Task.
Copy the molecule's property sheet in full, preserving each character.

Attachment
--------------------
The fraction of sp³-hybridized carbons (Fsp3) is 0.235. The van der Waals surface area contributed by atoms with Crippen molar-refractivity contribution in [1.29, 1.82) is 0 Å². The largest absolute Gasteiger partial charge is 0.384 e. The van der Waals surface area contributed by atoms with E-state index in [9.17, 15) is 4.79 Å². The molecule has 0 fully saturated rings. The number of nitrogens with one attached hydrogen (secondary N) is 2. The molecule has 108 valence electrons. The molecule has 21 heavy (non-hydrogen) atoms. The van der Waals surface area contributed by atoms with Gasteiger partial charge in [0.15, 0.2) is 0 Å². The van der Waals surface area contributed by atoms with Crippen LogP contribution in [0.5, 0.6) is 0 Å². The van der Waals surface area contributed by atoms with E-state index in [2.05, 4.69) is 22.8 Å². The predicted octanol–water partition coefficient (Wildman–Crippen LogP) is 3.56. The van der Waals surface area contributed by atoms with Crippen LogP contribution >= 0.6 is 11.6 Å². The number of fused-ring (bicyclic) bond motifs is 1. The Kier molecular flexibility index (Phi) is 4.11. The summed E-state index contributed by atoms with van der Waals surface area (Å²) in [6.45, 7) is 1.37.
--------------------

The fraction of sp³-hybridized carbons (Fsp3) is 0.235. The van der Waals surface area contributed by atoms with Crippen molar-refractivity contribution in [1.29, 1.82) is 0 Å². The largest absolute Gasteiger partial charge is 0.384 e. The van der Waals surface area contributed by atoms with E-state index in [9.17, 15) is 4.79 Å². The molecule has 0 fully saturated rings. The number of nitrogens with one attached hydrogen (secondary N) is 2. The molecule has 108 valence electrons. The molecule has 21 heavy (non-hydrogen) atoms. The van der Waals surface area contributed by atoms with Gasteiger partial charge in [0.15, 0.2) is 0 Å². The van der Waals surface area contributed by atoms with Crippen LogP contribution in [0.5, 0.6) is 0 Å². The van der Waals surface area contributed by atoms with E-state index in [2.05, 4.69) is 22.8 Å². The predicted octanol–water partition coefficient (Wildman–Crippen LogP) is 3.56. The van der Waals surface area contributed by atoms with Crippen LogP contribution >= 0.6 is 11.6 Å². The number of fused-ring (bicyclic) bond motifs is 1. The Kier molecular flexibility index (Phi) is 4.11. The summed E-state index contributed by atoms with van der Waals surface area (Å²) in [6.45, 7) is 1.37.